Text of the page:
I get it -- technology is changing our lifestyle. It's a little scary, and you hate it. But guess what? Smartphones aren't going anywhere for the moment. Our degree of connectivity is only going to rise. You can hem & haw about this truth, but it's the truth. Throwing a tantrum at the sight of another diner pulling out an iPhone is not beating back the tides of change, my guys. In fact, all it does is make you look like a Luddite.
Food & drink culture IS culture (and this is part of it)
Earlier this year, GQ published another article targeting food culture. This one claimed that #millennials go to beer bars just to say we've drunk there, and collect hard-to-get reservations like trophies. The piece positions foodstagramming as one of the "worst tendencies" to rise from this transactionalism of food & drink culture. Whatever shall we do?, it laments. People are self-identifying with restaurants the way they used to with Radiohead!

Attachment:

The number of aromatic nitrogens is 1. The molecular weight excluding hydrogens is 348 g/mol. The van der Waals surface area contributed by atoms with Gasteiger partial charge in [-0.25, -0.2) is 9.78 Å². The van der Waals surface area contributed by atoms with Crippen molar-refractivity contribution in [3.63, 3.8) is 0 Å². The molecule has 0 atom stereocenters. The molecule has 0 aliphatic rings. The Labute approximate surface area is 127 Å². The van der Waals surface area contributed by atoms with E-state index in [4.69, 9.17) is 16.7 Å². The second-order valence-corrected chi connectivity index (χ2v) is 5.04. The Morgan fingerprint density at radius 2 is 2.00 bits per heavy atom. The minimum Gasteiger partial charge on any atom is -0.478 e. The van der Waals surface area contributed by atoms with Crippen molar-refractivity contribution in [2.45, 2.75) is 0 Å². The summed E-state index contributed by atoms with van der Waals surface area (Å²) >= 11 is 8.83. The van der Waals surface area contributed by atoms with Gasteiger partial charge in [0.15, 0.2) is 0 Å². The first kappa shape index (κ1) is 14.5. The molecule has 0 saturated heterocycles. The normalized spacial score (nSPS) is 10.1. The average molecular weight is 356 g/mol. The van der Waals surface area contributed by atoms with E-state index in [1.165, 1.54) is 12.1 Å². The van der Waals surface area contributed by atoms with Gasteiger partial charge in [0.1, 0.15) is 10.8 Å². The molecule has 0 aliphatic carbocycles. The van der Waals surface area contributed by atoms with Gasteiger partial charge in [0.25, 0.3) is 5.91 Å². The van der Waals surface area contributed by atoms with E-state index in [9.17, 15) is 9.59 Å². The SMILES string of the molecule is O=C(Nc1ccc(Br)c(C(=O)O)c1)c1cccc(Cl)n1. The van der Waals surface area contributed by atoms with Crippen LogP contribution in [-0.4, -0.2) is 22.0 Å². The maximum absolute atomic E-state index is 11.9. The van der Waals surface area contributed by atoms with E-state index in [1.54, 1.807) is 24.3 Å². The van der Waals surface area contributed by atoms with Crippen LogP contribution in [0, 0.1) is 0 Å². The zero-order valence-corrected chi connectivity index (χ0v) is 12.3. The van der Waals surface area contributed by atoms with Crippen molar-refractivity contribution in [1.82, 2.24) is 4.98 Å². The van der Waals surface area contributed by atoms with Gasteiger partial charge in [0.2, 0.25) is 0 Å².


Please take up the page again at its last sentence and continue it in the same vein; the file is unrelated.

This is mostly true, but it's not bad news. In fact, it's not news at all. When Harry Met Sally, released in 1989, has a line about this restaurant-reverence: "Restaurants are to people in the '80s what theatre was to people in the '60s." Unless you were born & raised inside a Six Flags, your hometown's food & drink scene has probably only gotten bigger & better ever since. Eating isn't a distraction or an addendum to cultural participation; it is cultural participation.
It's a dense, delicious playing field, and Instagram is your game plan.
Instagram is the democratic cultural interaction on a scale that music blogs & book clubs could never offer to their respective constituencies. It's not bad, or even good; it just is. Denying that is sticking your head in the sand.